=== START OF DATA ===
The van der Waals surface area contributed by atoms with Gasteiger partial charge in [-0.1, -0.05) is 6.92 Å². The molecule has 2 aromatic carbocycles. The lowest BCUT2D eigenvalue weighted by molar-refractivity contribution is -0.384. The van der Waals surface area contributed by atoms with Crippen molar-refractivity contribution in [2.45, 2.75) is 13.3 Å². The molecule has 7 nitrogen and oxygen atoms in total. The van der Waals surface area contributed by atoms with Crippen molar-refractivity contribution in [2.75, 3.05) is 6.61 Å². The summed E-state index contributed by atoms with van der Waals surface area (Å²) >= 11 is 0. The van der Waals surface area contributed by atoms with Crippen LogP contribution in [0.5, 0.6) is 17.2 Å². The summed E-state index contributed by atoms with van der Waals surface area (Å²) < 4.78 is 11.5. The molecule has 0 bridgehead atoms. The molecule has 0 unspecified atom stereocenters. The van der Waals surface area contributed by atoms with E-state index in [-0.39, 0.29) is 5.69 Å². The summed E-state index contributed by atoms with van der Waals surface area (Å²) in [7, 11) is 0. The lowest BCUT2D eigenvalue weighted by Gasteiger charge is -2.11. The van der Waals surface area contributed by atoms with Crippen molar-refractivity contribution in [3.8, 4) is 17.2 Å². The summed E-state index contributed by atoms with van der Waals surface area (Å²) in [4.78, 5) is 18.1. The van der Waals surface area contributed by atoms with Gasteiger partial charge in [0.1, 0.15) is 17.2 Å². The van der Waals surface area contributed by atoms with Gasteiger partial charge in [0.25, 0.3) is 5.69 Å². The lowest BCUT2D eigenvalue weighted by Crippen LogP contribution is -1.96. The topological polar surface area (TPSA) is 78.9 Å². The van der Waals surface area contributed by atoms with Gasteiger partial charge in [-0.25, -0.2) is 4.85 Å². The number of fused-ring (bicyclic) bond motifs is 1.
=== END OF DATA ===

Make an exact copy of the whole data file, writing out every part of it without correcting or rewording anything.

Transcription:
The van der Waals surface area contributed by atoms with Gasteiger partial charge in [-0.1, -0.05) is 6.92 Å². The molecule has 2 aromatic carbocycles. The lowest BCUT2D eigenvalue weighted by molar-refractivity contribution is -0.384. The van der Waals surface area contributed by atoms with Crippen molar-refractivity contribution in [2.45, 2.75) is 13.3 Å². The molecule has 7 nitrogen and oxygen atoms in total. The van der Waals surface area contributed by atoms with Crippen molar-refractivity contribution in [2.75, 3.05) is 6.61 Å². The summed E-state index contributed by atoms with van der Waals surface area (Å²) >= 11 is 0. The van der Waals surface area contributed by atoms with Crippen LogP contribution in [0.5, 0.6) is 17.2 Å². The summed E-state index contributed by atoms with van der Waals surface area (Å²) < 4.78 is 11.5. The molecule has 0 bridgehead atoms. The molecule has 0 unspecified atom stereocenters. The van der Waals surface area contributed by atoms with E-state index in [-0.39, 0.29) is 5.69 Å². The summed E-state index contributed by atoms with van der Waals surface area (Å²) in [7, 11) is 0. The lowest BCUT2D eigenvalue weighted by Gasteiger charge is -2.11. The van der Waals surface area contributed by atoms with Crippen molar-refractivity contribution in [3.8, 4) is 17.2 Å². The summed E-state index contributed by atoms with van der Waals surface area (Å²) in [4.78, 5) is 18.1. The van der Waals surface area contributed by atoms with Gasteiger partial charge in [0.1, 0.15) is 17.2 Å². The van der Waals surface area contributed by atoms with Gasteiger partial charge in [0.25, 0.3) is 5.69 Å². The lowest BCUT2D eigenvalue weighted by Crippen LogP contribution is -1.96. The topological polar surface area (TPSA) is 78.9 Å². The van der Waals surface area contributed by atoms with Gasteiger partial charge in [-0.25, -0.2) is 4.85 Å². The number of fused-ring (bicyclic) bond motifs is 1.